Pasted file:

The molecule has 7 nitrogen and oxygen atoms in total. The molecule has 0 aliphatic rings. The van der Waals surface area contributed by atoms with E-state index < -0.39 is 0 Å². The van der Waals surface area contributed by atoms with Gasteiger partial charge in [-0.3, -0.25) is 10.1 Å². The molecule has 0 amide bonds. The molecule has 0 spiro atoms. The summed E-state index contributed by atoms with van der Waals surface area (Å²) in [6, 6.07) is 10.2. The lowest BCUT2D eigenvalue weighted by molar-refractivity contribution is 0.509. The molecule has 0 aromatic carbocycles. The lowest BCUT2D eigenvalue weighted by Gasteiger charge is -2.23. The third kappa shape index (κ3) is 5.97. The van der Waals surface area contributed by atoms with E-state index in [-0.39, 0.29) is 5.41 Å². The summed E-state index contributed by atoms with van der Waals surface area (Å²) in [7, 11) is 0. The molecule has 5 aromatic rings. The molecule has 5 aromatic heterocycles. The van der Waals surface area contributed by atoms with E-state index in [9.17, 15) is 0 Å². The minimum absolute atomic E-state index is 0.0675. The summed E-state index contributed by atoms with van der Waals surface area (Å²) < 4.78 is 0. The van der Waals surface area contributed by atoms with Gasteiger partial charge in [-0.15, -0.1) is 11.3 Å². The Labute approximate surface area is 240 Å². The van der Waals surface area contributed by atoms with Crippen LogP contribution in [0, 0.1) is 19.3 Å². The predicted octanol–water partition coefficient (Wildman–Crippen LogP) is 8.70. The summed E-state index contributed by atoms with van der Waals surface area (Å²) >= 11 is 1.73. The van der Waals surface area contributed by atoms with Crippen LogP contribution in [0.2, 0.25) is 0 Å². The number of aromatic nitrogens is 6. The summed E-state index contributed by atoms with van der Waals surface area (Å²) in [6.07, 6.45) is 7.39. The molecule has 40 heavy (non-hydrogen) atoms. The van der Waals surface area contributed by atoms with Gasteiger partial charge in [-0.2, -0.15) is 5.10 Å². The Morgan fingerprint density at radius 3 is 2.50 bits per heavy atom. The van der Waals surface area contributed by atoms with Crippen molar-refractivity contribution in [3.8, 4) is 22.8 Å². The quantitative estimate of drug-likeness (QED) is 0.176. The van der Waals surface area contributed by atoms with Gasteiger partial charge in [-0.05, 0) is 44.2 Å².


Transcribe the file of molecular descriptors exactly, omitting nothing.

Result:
The molecule has 7 nitrogen and oxygen atoms in total. The molecule has 0 aliphatic rings. The van der Waals surface area contributed by atoms with E-state index < -0.39 is 0 Å². The van der Waals surface area contributed by atoms with Gasteiger partial charge in [-0.3, -0.25) is 10.1 Å². The molecule has 0 amide bonds. The molecule has 0 spiro atoms. The summed E-state index contributed by atoms with van der Waals surface area (Å²) in [6, 6.07) is 10.2. The lowest BCUT2D eigenvalue weighted by molar-refractivity contribution is 0.509. The molecule has 0 aromatic carbocycles. The lowest BCUT2D eigenvalue weighted by Gasteiger charge is -2.23. The third kappa shape index (κ3) is 5.97. The van der Waals surface area contributed by atoms with E-state index in [-0.39, 0.29) is 5.41 Å². The summed E-state index contributed by atoms with van der Waals surface area (Å²) in [7, 11) is 0. The molecule has 5 aromatic rings. The molecule has 5 aromatic heterocycles. The van der Waals surface area contributed by atoms with E-state index in [9.17, 15) is 0 Å². The minimum absolute atomic E-state index is 0.0675. The summed E-state index contributed by atoms with van der Waals surface area (Å²) < 4.78 is 0. The van der Waals surface area contributed by atoms with Gasteiger partial charge in [-0.15, -0.1) is 11.3 Å². The Labute approximate surface area is 240 Å². The van der Waals surface area contributed by atoms with Crippen LogP contribution in [0, 0.1) is 19.3 Å². The predicted octanol–water partition coefficient (Wildman–Crippen LogP) is 8.70. The summed E-state index contributed by atoms with van der Waals surface area (Å²) >= 11 is 1.73. The van der Waals surface area contributed by atoms with Crippen LogP contribution in [0.2, 0.25) is 0 Å². The number of aromatic nitrogens is 6. The summed E-state index contributed by atoms with van der Waals surface area (Å²) in [6.07, 6.45) is 7.39. The molecule has 40 heavy (non-hydrogen) atoms. The van der Waals surface area contributed by atoms with Gasteiger partial charge in [-0.2, -0.15) is 5.10 Å². The Morgan fingerprint density at radius 3 is 2.50 bits per heavy atom. The van der Waals surface area contributed by atoms with Crippen molar-refractivity contribution in [3.8, 4) is 22.8 Å². The quantitative estimate of drug-likeness (QED) is 0.176. The van der Waals surface area contributed by atoms with Gasteiger partial charge in [-0.05, 0) is 44.2 Å².